Actually, this page shows neither the hood (which hasn't even been photographed, though it did finally get built a year later) nor the airshaft (hence the title, even though I chose ‘shaft’ as the name for the file and pix:) but the installation of the exhaust fan and first fresh air intake.
Because I wanted to dispense with the respirator the wizard selected a fairly large fan—it has two settings, for 980 and 1120 cfm respectively, which means it exchange the air in the studio completely about once a minute—hence my comments last time about heating, since that means, in the winter that 980 cfm of cold air is coming in through the garage door via the fresh air intake.
This fan is supposed to be quiet. Well, it is, for its size and power. It's not for the any-noise-is-bad-noise crowd, though (to which I wish to belong.) However the real sticking point for this project is that the roof is flat, and the wizard was very dubious about cutting a hole in it. Leaks, he said. But because I wanted to a) look out at the back yard, and not a wall, and b) be able to place a person across the table from me so we could torch and share the hood together, this meant a ceiling, rather than wall mounted exhaust, was a shorter run and easier to engineer and calculate.
However, it was now autumn and my lame effort at ventilation—opening the studio door (and the front door of the house for fresh air) and mounting two large box fans at the opposite window would no longer suffice. He grit his teeth and got to work. Once he started, though, the project seemed to go fairly well, and was completed in a weekend (as opposed to the floor and paint job, which extended over two months or so.)
After I determined where I wanted the hood placed, my obliging spouse cut a rectangular hole in the ceiling, removing drywall and insulation and some 2x4s.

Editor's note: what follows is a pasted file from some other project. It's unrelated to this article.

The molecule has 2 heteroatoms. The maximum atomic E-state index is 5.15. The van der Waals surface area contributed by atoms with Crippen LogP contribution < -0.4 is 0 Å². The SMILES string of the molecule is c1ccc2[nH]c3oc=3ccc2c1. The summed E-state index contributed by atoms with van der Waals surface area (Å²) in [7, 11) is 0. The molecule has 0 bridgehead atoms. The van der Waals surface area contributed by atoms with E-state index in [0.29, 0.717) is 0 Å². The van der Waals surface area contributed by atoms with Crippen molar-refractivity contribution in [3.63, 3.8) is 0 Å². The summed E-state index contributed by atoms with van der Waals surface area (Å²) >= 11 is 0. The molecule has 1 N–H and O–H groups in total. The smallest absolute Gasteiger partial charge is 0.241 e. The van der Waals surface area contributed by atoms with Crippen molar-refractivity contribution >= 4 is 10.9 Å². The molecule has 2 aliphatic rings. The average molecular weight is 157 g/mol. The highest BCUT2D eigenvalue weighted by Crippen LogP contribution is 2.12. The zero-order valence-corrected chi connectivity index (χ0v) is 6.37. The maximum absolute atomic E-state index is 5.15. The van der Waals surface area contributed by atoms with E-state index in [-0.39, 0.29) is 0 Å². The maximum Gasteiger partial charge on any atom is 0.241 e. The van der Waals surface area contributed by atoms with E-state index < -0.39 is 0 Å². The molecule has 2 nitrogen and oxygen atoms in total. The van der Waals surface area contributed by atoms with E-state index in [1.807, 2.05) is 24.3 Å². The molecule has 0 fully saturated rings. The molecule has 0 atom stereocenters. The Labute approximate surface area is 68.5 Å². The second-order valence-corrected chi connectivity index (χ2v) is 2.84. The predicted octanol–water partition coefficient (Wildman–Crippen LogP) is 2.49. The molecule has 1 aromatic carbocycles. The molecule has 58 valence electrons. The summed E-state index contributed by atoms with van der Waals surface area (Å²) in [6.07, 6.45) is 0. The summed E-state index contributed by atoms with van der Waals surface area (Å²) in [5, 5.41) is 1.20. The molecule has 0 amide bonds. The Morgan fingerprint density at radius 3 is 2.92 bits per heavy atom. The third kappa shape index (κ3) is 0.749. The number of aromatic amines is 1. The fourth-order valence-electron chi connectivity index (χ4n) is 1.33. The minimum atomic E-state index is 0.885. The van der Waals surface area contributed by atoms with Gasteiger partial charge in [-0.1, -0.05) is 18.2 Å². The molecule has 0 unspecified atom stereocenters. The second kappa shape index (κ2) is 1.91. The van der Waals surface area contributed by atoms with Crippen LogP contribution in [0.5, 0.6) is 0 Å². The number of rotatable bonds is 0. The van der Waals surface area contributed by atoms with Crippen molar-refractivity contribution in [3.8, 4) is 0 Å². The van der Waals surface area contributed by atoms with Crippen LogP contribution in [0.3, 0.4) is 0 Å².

After marking on the roof where the unit would go (rectagular tracing) he removed a circle of the membranous roofing to match the fan's intake, which was round and started cutting the chipboard.
and out. I'm not certain how he got those holes to match up so nicely, but I seem recall a lot of careful measuring, inside and out.
The first of two cold air intakes. One proved not to be enough, so he cut a second hole in the wall (inadvertantly slicing the previously installed wiring—that caused some bad words, but he junctioned the cut wires in a proper box, so they're fine) for fresh air. The holes are 16x20 so they a) fit between joists and b)take off-the-shelf furnace filters. During the winter, when it's cold, I insert pink polystryrene insulation behind the access doors.
Not shown is the installation of the shaft, but it was pretty straightforward: the wizard nailed 4 supports, one at each corner of the ceiling hole, then attached the sides of the airshaft to the supports. He ran the wiring for the switches down the side of the shaft, and mounted the switches a fair distance up the shaft, on north-facing side—not only is it hidden from sight, but being on my left, accommodates me nicely. Then I painted it and some salvaged corner molding to reduce its utilitarian qualities. There's no particular reason one couldn't have a cylindrical shaft, but we went with rectangular.
Unless otherwise noted, text, image and objects depicted therein copyright 1996--present sylvus tarn.Sylvus Tarn